How Washington created a monster
By Anthony Arnove | April 19, 2002 | Page 7
NO OTHER country in the world has received as much aid or support from the U.S. government as Israel. Every year, the U.S. sends billions of dollars to Israel in the form of grants, low-cost loans and subsidies. And U.S. manufacturers are always ready to supply Israel with more weapons.
When Israel bought nine of Boeing's deadly AH-64D Apache Longbow attack helicopters in February 2001, the Jerusalem Post noted that Israel "will be paying for the $500 million deal with U.S. military grant money."
As the St. Louis Post-Dispatch reported in May 1999, "Israel has acquired 260 of [Lockheed Martin's] F-16s over the years, consisting of 210 new planes and 50 used ones from the U.S. armed forces. "That's the largest fleet of F-16s anywhere in the world outside the U.S. Air Force." And the Post-Dispatch's calculation appeared two months before Israel purchased another 50 F-16s--in a $2.5 billion deal paid for with U.S. funds.
Other U.S. aid goes toward Israel's settlements and its construction of Jewish-only roads. Then there's the indispensable role that the U.S. government has played--regardless of who is in the White House--in defending Israel when it comes under international criticism for its abuses of Palestinian rights.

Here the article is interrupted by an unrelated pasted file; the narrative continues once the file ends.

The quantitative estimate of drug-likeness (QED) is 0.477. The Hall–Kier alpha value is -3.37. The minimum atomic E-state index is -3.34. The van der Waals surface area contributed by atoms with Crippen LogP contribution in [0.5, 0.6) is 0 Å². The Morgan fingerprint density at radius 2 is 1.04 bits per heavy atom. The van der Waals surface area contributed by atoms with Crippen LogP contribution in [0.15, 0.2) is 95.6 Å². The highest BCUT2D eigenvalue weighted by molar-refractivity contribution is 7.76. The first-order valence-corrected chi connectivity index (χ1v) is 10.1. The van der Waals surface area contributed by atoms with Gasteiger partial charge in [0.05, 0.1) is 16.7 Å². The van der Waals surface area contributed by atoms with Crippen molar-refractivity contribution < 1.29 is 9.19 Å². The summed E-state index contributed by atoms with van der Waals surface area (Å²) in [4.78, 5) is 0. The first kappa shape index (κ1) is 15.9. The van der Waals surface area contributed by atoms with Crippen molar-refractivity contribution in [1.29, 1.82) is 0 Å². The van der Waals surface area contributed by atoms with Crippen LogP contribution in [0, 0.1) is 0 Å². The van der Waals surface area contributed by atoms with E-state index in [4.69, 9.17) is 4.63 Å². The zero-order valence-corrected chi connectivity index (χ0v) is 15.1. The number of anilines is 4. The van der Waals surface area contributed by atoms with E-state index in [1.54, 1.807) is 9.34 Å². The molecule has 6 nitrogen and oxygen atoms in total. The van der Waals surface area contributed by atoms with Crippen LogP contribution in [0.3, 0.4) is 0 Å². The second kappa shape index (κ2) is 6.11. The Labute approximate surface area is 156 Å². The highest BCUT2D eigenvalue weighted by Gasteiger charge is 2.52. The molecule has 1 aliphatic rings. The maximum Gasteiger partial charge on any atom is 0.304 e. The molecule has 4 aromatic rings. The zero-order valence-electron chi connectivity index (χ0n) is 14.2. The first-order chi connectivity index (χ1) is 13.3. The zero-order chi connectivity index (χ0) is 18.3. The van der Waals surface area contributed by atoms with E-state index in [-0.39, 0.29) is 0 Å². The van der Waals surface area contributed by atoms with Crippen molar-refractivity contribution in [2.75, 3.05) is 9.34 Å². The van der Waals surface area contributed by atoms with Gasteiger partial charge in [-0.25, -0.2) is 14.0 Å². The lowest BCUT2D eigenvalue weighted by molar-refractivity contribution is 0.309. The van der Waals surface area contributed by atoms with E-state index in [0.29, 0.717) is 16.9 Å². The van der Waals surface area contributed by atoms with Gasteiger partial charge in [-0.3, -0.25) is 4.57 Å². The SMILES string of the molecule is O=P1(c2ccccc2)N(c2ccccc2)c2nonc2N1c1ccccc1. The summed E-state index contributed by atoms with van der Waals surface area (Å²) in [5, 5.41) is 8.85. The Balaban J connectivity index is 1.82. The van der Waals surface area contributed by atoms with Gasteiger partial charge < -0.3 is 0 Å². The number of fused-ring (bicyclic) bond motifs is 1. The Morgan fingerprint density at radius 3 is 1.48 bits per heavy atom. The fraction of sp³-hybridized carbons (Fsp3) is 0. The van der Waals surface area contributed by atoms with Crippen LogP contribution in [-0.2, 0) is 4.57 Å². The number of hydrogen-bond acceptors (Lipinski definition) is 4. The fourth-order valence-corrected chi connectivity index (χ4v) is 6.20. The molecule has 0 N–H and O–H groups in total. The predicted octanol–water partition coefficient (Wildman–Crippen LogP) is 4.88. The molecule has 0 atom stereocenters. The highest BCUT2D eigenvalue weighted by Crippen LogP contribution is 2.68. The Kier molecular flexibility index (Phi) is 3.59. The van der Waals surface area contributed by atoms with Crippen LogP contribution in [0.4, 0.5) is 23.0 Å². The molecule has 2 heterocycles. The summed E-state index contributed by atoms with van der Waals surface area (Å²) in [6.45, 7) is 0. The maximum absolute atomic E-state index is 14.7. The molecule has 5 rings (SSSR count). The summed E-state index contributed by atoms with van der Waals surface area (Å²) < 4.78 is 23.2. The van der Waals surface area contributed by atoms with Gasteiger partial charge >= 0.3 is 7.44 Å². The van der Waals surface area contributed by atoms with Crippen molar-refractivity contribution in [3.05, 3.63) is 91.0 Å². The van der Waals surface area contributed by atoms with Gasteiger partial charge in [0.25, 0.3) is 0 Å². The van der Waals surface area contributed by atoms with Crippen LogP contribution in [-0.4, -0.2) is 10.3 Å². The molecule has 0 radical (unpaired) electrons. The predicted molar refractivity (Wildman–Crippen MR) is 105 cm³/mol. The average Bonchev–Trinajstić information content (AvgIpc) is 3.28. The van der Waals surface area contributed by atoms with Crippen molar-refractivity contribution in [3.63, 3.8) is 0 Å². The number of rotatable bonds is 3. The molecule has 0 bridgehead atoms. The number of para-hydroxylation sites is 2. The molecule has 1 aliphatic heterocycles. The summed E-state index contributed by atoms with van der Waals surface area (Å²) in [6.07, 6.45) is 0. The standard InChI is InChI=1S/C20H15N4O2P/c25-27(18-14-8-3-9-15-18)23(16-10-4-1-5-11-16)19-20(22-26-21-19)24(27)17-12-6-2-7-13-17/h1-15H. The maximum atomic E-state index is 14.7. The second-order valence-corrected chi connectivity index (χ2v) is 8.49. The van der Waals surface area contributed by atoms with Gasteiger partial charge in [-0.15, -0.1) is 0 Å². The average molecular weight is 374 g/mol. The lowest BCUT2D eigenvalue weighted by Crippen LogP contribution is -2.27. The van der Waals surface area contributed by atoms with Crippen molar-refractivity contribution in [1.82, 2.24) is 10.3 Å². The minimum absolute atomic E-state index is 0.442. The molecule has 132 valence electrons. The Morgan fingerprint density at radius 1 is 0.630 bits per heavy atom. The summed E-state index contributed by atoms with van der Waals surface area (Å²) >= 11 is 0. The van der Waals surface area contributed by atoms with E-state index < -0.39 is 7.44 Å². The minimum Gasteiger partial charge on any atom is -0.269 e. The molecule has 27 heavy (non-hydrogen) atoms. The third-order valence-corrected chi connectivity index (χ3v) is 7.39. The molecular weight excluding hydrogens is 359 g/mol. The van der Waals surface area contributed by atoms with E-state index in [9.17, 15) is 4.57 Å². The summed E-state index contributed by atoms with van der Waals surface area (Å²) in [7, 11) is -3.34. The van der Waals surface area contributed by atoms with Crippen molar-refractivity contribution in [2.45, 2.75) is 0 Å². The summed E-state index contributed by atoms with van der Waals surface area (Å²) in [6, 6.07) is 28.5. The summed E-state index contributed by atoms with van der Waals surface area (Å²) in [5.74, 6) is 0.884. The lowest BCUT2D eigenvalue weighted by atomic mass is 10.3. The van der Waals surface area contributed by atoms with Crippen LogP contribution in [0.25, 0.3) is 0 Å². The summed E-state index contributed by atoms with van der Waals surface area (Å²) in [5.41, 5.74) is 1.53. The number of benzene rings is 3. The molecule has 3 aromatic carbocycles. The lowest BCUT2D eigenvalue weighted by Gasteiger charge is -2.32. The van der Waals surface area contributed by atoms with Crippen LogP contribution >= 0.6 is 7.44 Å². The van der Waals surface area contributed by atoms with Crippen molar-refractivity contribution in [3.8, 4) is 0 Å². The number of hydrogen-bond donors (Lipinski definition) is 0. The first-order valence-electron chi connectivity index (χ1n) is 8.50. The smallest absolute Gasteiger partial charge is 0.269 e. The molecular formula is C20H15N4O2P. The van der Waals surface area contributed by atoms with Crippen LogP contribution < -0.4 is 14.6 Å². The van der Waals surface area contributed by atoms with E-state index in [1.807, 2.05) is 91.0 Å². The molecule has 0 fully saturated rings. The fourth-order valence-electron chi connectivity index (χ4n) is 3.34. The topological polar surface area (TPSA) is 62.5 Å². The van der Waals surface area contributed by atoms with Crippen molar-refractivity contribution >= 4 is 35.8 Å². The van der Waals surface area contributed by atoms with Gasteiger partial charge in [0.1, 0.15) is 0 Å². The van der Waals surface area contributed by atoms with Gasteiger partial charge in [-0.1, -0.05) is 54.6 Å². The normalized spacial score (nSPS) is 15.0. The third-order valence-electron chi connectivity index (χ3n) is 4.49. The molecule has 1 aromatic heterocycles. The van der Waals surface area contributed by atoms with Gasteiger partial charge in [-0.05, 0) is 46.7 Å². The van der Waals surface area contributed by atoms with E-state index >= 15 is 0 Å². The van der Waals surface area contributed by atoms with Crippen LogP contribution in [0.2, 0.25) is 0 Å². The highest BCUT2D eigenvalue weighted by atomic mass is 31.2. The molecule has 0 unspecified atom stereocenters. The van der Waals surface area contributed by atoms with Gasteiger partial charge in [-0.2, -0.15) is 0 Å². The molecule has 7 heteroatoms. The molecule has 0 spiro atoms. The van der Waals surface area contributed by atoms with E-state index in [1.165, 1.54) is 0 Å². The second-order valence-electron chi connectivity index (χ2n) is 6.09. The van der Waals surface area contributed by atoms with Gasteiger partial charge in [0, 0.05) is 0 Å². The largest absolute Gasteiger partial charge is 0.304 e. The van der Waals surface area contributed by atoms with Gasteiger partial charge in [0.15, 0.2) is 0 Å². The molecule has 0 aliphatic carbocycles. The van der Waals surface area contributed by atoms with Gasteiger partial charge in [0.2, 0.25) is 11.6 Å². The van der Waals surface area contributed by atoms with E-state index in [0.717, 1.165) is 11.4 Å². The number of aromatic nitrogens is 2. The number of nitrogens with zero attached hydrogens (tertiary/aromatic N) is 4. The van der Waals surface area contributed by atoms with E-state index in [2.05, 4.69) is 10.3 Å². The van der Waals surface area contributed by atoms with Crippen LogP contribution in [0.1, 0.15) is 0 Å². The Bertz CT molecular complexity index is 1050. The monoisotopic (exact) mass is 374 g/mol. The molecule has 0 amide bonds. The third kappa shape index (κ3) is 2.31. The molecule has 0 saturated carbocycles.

Some cynically argue that the pro-Israeli lobby "dictates" policy in Washington. But the truth is that the U.S. backs Israel to the hilt because it wants a powerful ally in the oil-rich and volatile Middle East. Israel's role is to serve as a "watchdog" for U.S. interests.
In 1967, after Israel seized large areas of land from neighboring Arab countries in a war that showed off its overwhelming military power, Newsweek magazine said that Israel had proved its usefulness in helping the U.S. to "neutralize the Middle East, so that its oil can be profitably marketed and its waterways used for the benefit of world commerce."
Rabbi Baruch Korff explained the relationship another way. Noting that the openly anti-Semitic Richard Nixon was highly supportive of Israel, Korff observed that "Israel costs the U.S. less than the Sixth Fleet."
Of course, the U.S. government doesn't rely only on Israel to do its dirty work. It provides billions in aid and military assistance to corrupt Arab regimes--Egypt and Saudi Arabia in particular--to help keep the region under control.
But Israel's population welcomes its relationship to the U.S., whereas many Arabs are outraged by the ties between their government and the U.S. This makes Israel a far more reliable partner.
That's why it's so important that activists call for an end to the U.S. sponsorship of Israel. Palestinian deaths are bought and paid for in Washington.